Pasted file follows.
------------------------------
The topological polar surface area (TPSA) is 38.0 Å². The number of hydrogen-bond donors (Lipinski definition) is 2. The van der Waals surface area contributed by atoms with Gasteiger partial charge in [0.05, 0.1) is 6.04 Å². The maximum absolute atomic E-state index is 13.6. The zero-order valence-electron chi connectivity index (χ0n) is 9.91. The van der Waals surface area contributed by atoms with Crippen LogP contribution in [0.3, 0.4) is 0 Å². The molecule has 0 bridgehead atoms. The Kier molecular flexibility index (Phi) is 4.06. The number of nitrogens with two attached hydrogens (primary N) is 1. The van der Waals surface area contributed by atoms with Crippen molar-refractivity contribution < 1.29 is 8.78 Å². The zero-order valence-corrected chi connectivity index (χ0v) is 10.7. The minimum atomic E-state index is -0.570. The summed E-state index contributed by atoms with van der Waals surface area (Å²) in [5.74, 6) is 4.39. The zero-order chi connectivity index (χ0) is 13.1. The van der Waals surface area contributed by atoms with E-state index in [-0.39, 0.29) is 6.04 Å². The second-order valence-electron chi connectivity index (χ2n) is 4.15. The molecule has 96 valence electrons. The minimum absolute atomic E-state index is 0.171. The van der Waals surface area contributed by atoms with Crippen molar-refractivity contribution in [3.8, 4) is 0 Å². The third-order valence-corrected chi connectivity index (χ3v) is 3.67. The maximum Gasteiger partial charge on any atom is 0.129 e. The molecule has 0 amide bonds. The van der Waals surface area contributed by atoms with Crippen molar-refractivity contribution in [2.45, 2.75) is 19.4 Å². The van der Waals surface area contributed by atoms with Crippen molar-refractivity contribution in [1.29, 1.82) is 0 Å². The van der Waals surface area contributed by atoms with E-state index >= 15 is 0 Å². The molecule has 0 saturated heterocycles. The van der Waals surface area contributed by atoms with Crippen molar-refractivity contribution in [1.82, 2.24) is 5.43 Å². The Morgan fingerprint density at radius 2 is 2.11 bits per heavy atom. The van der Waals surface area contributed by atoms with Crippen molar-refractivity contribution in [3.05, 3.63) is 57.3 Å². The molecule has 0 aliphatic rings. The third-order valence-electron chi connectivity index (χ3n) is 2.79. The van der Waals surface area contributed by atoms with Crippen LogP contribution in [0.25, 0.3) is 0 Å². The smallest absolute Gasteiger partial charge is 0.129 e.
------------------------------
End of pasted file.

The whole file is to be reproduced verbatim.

The topological polar surface area (TPSA) is 38.0 Å². The number of hydrogen-bond donors (Lipinski definition) is 2. The van der Waals surface area contributed by atoms with Gasteiger partial charge in [0.05, 0.1) is 6.04 Å². The maximum absolute atomic E-state index is 13.6. The zero-order valence-electron chi connectivity index (χ0n) is 9.91. The van der Waals surface area contributed by atoms with Crippen LogP contribution in [0.3, 0.4) is 0 Å². The molecule has 0 bridgehead atoms. The Kier molecular flexibility index (Phi) is 4.06. The number of nitrogens with two attached hydrogens (primary N) is 1. The van der Waals surface area contributed by atoms with Crippen molar-refractivity contribution < 1.29 is 8.78 Å². The zero-order valence-corrected chi connectivity index (χ0v) is 10.7. The minimum atomic E-state index is -0.570. The summed E-state index contributed by atoms with van der Waals surface area (Å²) in [5.74, 6) is 4.39. The zero-order chi connectivity index (χ0) is 13.1. The van der Waals surface area contributed by atoms with E-state index in [-0.39, 0.29) is 6.04 Å². The second-order valence-electron chi connectivity index (χ2n) is 4.15. The molecule has 96 valence electrons. The minimum absolute atomic E-state index is 0.171. The van der Waals surface area contributed by atoms with Crippen molar-refractivity contribution in [3.8, 4) is 0 Å². The third-order valence-corrected chi connectivity index (χ3v) is 3.67. The maximum Gasteiger partial charge on any atom is 0.129 e. The molecule has 0 amide bonds. The van der Waals surface area contributed by atoms with Crippen molar-refractivity contribution in [2.45, 2.75) is 19.4 Å². The van der Waals surface area contributed by atoms with Crippen molar-refractivity contribution in [1.29, 1.82) is 0 Å². The van der Waals surface area contributed by atoms with E-state index >= 15 is 0 Å². The molecule has 0 saturated heterocycles. The van der Waals surface area contributed by atoms with Crippen molar-refractivity contribution in [1.82, 2.24) is 5.43 Å². The Morgan fingerprint density at radius 2 is 2.11 bits per heavy atom. The van der Waals surface area contributed by atoms with Crippen molar-refractivity contribution in [3.05, 3.63) is 57.3 Å². The molecule has 0 aliphatic rings. The third-order valence-electron chi connectivity index (χ3n) is 2.79. The van der Waals surface area contributed by atoms with Crippen LogP contribution in [0.25, 0.3) is 0 Å². The smallest absolute Gasteiger partial charge is 0.129 e.